The Orphan of India is an amazing, emotional story about an Indian girl, Jyothi, who rose from the slums of Bombay, to become a world famous violinist.
Monika and Jack Kingsley fell in love with Jyothi. They couldn’t wait to bring their new adopted daughter to England. They believed that once Jyothi was home with them, all would be well. But, Jyothi was grieving. She not only lost her beloved mother but also, the only lifestyle, she’d ever known. To shield herself from the confusing new world, Jyothi put up thick internal walls to keep everything and everyone out. With Monika and Jack’s love and encouragement, though, Jyothi was able to bloom. And, although Jyothi grew to love her new parents, her true comfort, was music. When life didn’t make sense for Jyothi, music would soothe her; until, even that, failed her. Jyothi was in love with Dean and the more she tried to force that puzzle piece, into her life, when it didn’t fit, the more broken she became.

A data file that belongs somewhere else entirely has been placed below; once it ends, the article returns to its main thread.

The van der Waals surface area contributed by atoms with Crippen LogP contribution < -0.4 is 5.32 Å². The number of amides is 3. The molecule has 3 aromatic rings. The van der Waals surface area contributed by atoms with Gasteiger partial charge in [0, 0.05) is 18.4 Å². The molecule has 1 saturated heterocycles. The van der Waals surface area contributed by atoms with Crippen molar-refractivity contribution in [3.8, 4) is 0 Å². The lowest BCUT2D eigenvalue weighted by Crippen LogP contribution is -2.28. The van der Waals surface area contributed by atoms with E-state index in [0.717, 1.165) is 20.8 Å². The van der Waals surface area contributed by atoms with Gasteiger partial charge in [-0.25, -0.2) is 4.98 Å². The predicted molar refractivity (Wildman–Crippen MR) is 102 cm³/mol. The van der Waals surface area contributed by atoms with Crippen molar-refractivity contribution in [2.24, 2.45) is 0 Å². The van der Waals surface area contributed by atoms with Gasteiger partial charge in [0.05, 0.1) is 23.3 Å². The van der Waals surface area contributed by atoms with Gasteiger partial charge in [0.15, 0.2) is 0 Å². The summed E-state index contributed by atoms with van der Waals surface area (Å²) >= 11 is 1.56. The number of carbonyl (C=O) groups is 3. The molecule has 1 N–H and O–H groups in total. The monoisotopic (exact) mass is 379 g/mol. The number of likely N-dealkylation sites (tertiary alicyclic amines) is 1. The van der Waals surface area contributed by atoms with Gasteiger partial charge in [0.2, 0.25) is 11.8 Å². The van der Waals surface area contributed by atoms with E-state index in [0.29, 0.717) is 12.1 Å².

This character-driven story moved me. I became deeply engrossed in Jyothi’s life and felt as if I actually knew her. I ached for Jyothi when she was rejected and rejoiced with her when she reached new accomplishments. I found it frustrating, though, when Jyothi would lose hope so easily. But, because of Jyothi’s numerous losses, she was an emotionally fragile woman. And, although she had wonderful mentors and champions around her, some lessons, Jyothi found, she only learned the hard way; with a lot of pain and suffering.
I enjoyed reading Jyothi’s story, and even though I felt the novel could be tightened up, and shortened, I still loved it.
Thank you, Bookouture and NetGalley, for my advanced review copy!
~4 out of 5 stars~ Review by Peg Glover